Intell fusion centers need to set performance goals, GAO says
DHS, Justice evaluating capabilities of 72 fusion centers nationwide
The first systemwide capabilities assessment is due next month for 72 intelligence fusion centers that use sophisticated IT systems, but there's no formal structure to evaluate their performance on an ongoing basis, according to a new report from the Government Accountability Office.
The Homeland Security and Justice departments, along with the Office of the Director of National Intelligence, are assessing the baseline capabilities of the centers and looking for gaps. Since the 9/11 terrorist attacks, intelligence fusion centers have been created by state governments with federal support to collect, share and analyze domestic intelligence information.
However, DHS hasn't developed standard performance measures to determine the centers’ effectiveness and value on an ongoing basis, according to the GAO report.
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Fusion centers to be assessed
Performance benchmarks are needed to help justify federal support for the centers, which amounts to 61 percent of their funding, GAO said. For 52 centers that responded to a GAO survey, their total annual costs were $102 million, of which $62 million was federal funding, the report noted.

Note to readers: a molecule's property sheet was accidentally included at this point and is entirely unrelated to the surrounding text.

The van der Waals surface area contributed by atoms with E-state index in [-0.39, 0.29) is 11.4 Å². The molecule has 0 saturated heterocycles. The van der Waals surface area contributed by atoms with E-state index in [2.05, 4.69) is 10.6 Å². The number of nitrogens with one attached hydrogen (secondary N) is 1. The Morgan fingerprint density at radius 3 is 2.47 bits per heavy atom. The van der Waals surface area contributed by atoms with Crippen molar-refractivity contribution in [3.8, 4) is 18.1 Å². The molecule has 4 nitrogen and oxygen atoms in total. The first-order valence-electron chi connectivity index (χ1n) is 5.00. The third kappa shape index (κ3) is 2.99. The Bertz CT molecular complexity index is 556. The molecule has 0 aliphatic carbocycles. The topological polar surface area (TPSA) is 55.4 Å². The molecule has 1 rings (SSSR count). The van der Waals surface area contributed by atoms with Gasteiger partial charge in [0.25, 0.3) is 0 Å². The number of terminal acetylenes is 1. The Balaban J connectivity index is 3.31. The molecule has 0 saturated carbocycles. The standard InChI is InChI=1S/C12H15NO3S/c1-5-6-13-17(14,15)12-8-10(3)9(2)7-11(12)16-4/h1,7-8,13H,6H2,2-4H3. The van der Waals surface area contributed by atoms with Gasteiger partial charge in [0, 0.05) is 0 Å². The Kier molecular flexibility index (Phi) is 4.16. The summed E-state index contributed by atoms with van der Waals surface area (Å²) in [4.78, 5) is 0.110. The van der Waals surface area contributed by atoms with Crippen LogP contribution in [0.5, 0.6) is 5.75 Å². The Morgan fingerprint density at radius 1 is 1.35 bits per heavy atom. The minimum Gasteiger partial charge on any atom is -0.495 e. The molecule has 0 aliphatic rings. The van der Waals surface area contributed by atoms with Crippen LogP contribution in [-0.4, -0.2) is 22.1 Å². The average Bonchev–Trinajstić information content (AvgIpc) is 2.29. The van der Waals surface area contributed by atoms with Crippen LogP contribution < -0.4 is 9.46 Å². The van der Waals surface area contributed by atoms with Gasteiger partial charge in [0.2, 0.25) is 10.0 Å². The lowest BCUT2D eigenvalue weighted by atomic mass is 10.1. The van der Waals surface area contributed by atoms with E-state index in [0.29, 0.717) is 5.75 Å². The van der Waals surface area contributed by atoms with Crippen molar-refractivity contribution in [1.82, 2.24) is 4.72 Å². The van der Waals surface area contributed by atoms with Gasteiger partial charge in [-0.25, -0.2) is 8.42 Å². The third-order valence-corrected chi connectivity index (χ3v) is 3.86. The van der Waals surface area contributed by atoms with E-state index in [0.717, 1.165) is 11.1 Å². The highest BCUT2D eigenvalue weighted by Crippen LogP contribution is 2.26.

Under recent federal guidance, DHS also is developing an annual reporting process for the centers to document their total operational and sustainment costs and to assess the adequacy of current funding mechanisms. That process is due by Oct. 29.
“If centers are to receive continued federal financial support, it is important that they are also able to demonstrate their impact and value added to the nation’s information sharing goals,” the GAO report stated. “However, there are no standard performance measures across all fusion centers to do this.”
DHS officials said they wanted to complete the baseline assessment of capabilities before developing the performance measures.
GAO recommended that DHS' State and Local Program Office, in partnership with fusion center officials, define the steps it will take to design and implement a set of standard performance measures to show the results and value centers are adding to the Information Sharing Environment and to commit to a target timeframe for completing those steps.
DHS officials agreed with the recommendations.
Alice Lipowicz is a staff writer covering government 2.0, homeland security and other IT policies for Federal Computer Week.